More than two-thirds of care providers in the UK fear that government back-pay demands for sleep-in shift workers could make their organisation unviable, with many already withdrawing from contracts, leaders warned today.
The sleep-in shift crisis facing care providers, many of which are charities, is due to the government demanding they pay sleep-in shift workers, previously paid a flat-rate fee of about £30, the full National Minimum Wage (NMW).
There are concerns for care organisations funding for these workers going forward, while some have also concerned they will be forced to back-pay workers previously paid the flat rate.
An independent survey commissioned by the Voluntary Organisations Disability Group (VODG), which received about 90 responses, found that 68 per cent said there would be a threat to the viability of their organisation if they were made to pay six years’ back-pay to sleep-in shift workers historically paid below the NMW.
While a third of those surveyed said that there would be a threat to their organisation’s viability if they were forced to pay only two years’ back pay.
Only six per cent of providers said they have budgeted for any back-pay liability.
Some 46 per cent of providers said they would have to make redundancies if they received no more funding, with 20 per cent of staff at these organisations facing redundancy. VODG said the majority of these are likely to be on the front line.
Some 22 per cent of providers said they will be forced to sell properties which previously housed disabled people requiring care.
Withdrawing from contracts
Two-thirds of respondents expected to have a budget shortfall in the coming financial period, with the majority of these planning to fund the shortfall through reserves.
Others facing a shortfall said they were considering renegotiating contracts with commissioners or handing services back. Some 22 per cent said they would have to sell properties to cover the shortfall.
Providers have already decided not to bid or negotiate for 273 new contracts because of their uncertain financial situation.
The survey found that there has been a significant rise in the number of services the commissioners have agreed to fund at the NMW in the last year from 14 per cent to 49 per cent.
However, only seven per cent have agreed to fund sleep-ins at the NMW together with all other ongoing costs.
Rhidian Hughes, chief executive of VODG, said: “Government rightly funds care services for our most vulnerable citizens – and over the last six years has not funded them at the NMW.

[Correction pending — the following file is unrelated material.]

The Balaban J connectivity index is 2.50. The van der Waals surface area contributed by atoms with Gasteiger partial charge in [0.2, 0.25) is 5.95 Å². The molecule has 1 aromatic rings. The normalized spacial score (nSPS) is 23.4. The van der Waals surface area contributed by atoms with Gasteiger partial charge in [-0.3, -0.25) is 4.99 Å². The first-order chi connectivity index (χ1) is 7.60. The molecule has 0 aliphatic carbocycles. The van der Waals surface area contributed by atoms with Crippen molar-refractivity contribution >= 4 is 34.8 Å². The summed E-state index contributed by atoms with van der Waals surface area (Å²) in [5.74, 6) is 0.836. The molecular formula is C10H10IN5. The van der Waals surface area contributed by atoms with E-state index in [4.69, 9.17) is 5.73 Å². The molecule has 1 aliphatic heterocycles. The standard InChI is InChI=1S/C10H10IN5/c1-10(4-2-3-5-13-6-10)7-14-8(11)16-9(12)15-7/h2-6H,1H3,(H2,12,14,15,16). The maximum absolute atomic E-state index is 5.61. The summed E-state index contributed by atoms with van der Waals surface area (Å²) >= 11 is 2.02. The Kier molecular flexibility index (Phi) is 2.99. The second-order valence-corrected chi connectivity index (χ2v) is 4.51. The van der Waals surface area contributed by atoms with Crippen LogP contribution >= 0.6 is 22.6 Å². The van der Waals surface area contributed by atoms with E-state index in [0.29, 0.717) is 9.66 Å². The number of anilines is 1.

“Now, they must rectify their mistake. The care sector should not be forced to pay for a government error – particularly when the future of the sector is in jeopardy.
“Social care has been underfunded and undervalued for years. Now with the sleep-in pay crisis coming to a head, this may well be the final straw which forces disruption to care services throughout the UK if not outright collapse.
“If government cannot find a solution by September, we are worried that negative effects to care services will increase dramatically.”
Tracy Hammond, operations director at Learning Disability England, said: “Those who depend on care services are already marginalised and this survey proves that the sleep-in pay crisis will result in vulnerable people having less choice and less control over their care – unless a solution is found quickly.
“We urge the government to fund the back pay liability and ensure proper funding for the care sector moving forward.”
Izzi Seccombe, chair of the Local Government Association’s Community Wellbeing Board, said: “The continued absence of new funding to cover historic, current and future sleep-in payments, remains a huge financial risk to social care providers and councils, and is causing continuing uncertainty in the market and widespread anxiety for carers and those who use care services.
“We fully support care workers being paid fairly for the work they do and we urge government to fund the cost of sleep-in payments with genuinely new money, to prevent more care providers going out of business, contracts being handed back to councils, care workers losing their jobs and less investment in prevention.
“Without this it will put further strain on informal carers and impact on the wellbeing and outcomes of those who rely on social care, which will reduce the ability of social care to mitigate demand pressures on the NHS.”